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  • printing bleeds on envelopes

    I was setting up some new envelopes for my company, and they really want a full bleed on the top left corner of the envelope. At the print shop I used to work (only was there for 3 months), they told us envelope artwork ALWAYS had to be 3/16" away from the edge... that we couldn't do any kind of bleed.

    I know it can be done by assembling the envelope, but I was just wondering what the price difference is. Is it MOUNDS more to do it that way? They are non-profit, and like good design, but won't splurge for something too pricy no matter how nice it looks.

    I was also thinking of doing a solid color on the flap.. not sure what goes into that.

    Thanks!

  • #2
    it really depends on how the envelopes are printed... if they are printed and then converted, it might not be a problem.

    If I remember right, the shop where I used to work could handle spot color bleeds but not process color bleeds because of the way the grippers pulled the envelopes through the press.

    You might want to consider checking with other print shops in the area to see if they have a press that can accomodate your design... just a thought.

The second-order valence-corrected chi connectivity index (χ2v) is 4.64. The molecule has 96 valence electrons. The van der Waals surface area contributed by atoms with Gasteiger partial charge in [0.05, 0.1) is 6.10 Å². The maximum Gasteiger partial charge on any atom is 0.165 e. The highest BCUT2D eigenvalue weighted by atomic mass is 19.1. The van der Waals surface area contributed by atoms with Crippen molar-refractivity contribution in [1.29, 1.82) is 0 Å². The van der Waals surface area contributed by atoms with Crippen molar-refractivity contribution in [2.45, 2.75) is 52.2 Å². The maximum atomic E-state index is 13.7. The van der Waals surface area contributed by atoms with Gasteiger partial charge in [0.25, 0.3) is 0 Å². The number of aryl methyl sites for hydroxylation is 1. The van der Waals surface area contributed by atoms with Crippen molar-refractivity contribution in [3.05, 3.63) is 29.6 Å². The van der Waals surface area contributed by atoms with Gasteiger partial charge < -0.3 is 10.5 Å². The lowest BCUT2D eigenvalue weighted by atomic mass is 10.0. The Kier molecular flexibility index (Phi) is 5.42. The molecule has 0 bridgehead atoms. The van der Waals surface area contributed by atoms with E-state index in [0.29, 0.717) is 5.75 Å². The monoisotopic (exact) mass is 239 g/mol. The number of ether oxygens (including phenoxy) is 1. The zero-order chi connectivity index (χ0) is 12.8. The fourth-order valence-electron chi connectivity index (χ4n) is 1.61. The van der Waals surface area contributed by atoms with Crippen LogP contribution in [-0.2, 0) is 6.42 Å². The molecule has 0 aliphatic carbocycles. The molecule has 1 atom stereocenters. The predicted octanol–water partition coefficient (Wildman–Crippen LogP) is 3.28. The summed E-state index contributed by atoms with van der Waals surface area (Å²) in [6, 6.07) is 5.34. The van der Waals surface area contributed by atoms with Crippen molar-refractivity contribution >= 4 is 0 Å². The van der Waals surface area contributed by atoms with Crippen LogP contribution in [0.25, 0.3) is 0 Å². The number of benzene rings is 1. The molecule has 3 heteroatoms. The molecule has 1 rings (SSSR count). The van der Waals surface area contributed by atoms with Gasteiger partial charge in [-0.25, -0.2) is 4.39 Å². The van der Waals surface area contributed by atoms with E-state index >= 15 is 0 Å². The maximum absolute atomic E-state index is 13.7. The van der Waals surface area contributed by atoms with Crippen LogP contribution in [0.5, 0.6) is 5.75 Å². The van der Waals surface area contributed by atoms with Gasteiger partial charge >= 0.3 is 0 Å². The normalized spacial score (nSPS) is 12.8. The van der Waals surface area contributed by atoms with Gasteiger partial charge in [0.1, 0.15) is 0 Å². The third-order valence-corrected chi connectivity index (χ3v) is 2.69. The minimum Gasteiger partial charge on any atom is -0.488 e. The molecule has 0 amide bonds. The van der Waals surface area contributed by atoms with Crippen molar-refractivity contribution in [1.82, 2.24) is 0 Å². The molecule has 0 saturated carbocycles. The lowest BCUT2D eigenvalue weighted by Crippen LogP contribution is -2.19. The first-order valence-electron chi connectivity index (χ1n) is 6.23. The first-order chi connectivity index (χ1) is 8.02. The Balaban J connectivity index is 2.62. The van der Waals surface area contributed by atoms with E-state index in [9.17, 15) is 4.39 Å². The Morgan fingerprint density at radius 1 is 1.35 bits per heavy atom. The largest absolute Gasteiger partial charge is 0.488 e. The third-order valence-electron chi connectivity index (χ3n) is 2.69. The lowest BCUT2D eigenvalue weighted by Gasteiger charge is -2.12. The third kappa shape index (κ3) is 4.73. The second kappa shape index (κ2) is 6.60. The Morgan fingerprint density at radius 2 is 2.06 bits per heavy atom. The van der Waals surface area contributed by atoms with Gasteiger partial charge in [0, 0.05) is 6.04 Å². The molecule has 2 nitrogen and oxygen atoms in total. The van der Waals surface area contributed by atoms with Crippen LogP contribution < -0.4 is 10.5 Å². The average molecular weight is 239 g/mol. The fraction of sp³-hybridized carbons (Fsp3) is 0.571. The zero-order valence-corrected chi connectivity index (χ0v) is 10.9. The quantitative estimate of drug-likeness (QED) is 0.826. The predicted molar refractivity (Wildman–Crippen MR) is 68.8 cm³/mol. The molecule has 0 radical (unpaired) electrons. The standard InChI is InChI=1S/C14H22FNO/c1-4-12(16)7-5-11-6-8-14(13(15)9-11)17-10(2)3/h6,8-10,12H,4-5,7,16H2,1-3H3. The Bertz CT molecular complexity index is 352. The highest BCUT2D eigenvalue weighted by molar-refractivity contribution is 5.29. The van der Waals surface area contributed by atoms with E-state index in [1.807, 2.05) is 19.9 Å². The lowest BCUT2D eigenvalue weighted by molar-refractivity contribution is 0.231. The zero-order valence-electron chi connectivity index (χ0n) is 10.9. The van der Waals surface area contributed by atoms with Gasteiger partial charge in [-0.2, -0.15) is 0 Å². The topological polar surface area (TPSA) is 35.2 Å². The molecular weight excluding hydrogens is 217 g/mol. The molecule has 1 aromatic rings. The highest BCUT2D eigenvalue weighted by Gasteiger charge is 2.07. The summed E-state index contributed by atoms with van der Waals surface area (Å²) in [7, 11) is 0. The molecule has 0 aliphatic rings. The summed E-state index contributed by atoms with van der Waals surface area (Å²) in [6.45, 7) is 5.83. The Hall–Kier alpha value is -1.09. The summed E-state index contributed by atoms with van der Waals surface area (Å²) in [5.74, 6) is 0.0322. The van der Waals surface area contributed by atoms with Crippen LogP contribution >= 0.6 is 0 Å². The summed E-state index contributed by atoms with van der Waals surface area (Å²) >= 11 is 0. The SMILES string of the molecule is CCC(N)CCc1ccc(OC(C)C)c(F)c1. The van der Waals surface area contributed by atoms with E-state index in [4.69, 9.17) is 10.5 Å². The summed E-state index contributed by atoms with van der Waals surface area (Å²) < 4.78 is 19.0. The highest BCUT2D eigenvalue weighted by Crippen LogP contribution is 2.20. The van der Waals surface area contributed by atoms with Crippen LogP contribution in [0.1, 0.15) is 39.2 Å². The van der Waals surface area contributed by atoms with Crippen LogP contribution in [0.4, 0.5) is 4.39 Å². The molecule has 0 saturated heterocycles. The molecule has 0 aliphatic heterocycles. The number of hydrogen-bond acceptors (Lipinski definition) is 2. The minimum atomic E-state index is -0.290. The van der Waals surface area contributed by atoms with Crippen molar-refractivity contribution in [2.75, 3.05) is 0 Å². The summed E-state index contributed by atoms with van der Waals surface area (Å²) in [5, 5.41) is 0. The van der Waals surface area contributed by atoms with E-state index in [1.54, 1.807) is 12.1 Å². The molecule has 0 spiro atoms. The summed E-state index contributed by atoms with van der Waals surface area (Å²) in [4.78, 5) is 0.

"It's never too late to be who you might have been." - George Eliot

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    • #3
      You need to find a printer that has a Halm Jet envelope press. They don't use grippers, they push the envelope through instead of pulling it so they can print a bleed as well as perfecting (printing on the back) all in one pass. You are however limited to only 2 colors on a standard Halm.

      Getting the envelopes printed and then converted is only economical for large quantities.

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      • #4
        yeah, it will be spot 1 color + black, so no process printing, and the quantity will be around 2500. I've called my local printer that we use for spot color designs/forms, etc., and they said they'd look into it, so I'm waiting on a call back.

        Thanks for the advice

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        • #5
          Originally posted by Kool
          You need to find a printer that has a Halm Jet envelope press. They don't use grippers, they push the envelope through instead of pulling it so they can print a bleed as well as perfecting (printing on the back) all in one pass. You are however limited to only 2 colors on a standard Halm.

          Getting the envelopes printed and then converted is only economical for large quantities.
          Kool, how's the registration on press like that?
          WYSIWYG

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          • #6
            Originally posted by jimking
            Kool, how's the registration on press like that?
            Your basic 2 color Jet press is on par with a smal duplicator press, AB dick or Ryobi. You can run tight registration logos, etc. all day no problem. The sheet to sheet reg is not perfect but good enough for most things. You could probably do a doutone. They make a 4 color process model but it's really expensive and for most jobs requiring 4 color work it's more economical to get them printed on a Heildelberg and then converted.

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